Darrell Davis scored 28 points, a new career high, and the Dayton Flyers used his lead to snap St. Bonaventure’s win streak with an impressive win of their own.
DAYTON — Everybody out there who believed the University of Dayton basketball team would beat St. Bonaventure Wednesday night in UD Arena, raise your hand — put your hand down, Rudy Flyer, you’re prejudiced.
After losing in Pittsburgh Saturday to Duquesne, the team picked to finish last in the Atlantic 10 this season, it was expected by one-and-all that the Flyers would be thin rugs Wednesday, something for St. Bonaventure to use to clean off the snow and ice from their sneakers.
After all, the Bonnies were picked in the pre-season to win the A10 and had done nothing to disprove it, winning 11 of their first 13 games with wins at Syracuse and Maryland on their resume.
And that is why they don’t play college basketball games on iPads and do play them on wooden floors.
In a game that probably sent shock waves all over the Atlantic 10 landscape, the Flyers led wire-to-wire and put it to the Bonnies, 82-72. Take that back to the snow drifts of Olean, N.Y.
While it was only new coach Anthony Grant’s seventh win at Dayton against seven losses, it was his 200th career win as a college coach and certainly his biggest and best so far at UD.
Darrell Davis cleared the path with 28 points (10 for 10 from the free throw line, including six straight in the final 34 seconds to de-ice the victory. And he added seven rebounds, two assists and two steals.
The surprise of the night was probably a shocker to the Bonnies, 6-foot-5 sophomore guard Trey Landers, who did his prepping just up the road in Huber Heights at Wayne High School.
Landers whipped in a career-best 17 points on six of eight from the field and five of six from the foul line to go with five rebounds and four blocked shots that brought down the house.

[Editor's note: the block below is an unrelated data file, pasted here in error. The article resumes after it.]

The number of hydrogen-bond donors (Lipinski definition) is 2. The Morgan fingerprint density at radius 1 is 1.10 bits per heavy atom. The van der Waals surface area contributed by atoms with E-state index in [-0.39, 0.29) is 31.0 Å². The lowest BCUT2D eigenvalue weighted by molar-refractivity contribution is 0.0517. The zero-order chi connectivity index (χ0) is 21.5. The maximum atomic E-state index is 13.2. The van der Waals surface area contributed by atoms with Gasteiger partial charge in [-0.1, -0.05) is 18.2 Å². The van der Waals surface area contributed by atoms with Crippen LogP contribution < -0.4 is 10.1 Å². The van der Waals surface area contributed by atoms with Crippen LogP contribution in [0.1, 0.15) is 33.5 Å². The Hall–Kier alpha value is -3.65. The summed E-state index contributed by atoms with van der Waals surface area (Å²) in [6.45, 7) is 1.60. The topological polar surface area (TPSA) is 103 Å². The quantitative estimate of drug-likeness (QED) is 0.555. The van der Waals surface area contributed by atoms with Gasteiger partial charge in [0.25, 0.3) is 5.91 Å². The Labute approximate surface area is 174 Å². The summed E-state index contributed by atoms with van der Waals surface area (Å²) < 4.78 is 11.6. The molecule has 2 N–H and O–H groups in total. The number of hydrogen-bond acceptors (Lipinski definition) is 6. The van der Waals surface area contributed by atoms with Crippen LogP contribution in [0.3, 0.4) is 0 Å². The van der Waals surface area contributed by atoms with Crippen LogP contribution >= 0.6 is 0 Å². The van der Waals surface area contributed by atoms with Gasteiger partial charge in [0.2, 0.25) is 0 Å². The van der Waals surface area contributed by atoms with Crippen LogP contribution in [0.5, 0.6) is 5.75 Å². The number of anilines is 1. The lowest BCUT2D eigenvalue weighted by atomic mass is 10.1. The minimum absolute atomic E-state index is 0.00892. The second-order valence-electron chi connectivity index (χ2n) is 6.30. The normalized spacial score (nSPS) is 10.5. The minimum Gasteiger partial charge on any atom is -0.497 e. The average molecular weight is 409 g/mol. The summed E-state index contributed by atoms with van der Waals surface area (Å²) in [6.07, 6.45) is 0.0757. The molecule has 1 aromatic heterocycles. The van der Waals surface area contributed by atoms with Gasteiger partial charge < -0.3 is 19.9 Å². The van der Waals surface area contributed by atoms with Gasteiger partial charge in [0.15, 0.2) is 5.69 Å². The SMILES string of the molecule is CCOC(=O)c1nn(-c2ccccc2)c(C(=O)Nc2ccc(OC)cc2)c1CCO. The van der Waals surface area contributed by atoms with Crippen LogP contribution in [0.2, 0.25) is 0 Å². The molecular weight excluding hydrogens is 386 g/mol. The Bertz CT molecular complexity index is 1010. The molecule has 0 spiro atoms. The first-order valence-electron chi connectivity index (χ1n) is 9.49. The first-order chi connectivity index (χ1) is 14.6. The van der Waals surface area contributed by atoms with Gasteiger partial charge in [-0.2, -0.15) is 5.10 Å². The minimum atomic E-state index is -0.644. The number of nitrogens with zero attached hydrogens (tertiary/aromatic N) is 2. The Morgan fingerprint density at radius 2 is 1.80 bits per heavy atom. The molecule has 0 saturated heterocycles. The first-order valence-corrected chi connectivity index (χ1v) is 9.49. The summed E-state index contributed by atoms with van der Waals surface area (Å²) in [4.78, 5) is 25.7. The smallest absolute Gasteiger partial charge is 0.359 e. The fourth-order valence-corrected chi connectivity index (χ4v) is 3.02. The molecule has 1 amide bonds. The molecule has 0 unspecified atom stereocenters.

And he gave his big brother a huge assist. His brother is Robert Landers, Jr., a defensive lineman for The Ohio State University.
They talk nearly every day, including the night after the Flyers lost at lowly Duquesne and it was a pep talk-message.
Big Brother reminded Trey that the Buckeyes lost badly at Iowa this year, a team they should have annihilated and instead the Hawkeyes ruined OSU’s chances to play in the College Football National Championship playoffs. And he reminded Trey that the Buckeyes bounced back and didn’t lose another game.
“He gave me a good view of what he has gone through this year,” said Landers. “He talked about losing tough games to team you had a chance to beat (Oklahoma, Iowa for Ohio State). He told me to forget it and think about the next game and the next play. I didn’t dwell on the Duquesne loss and I felt like I did a decent job tonight.”
Decent? How about remarkable?
“The talk wasn’t about us losing seven games, it was just about losing that last game,” Landers added. “He just put it in the perspective of them losing to Iowa. I just took in all his talk about his experiences.”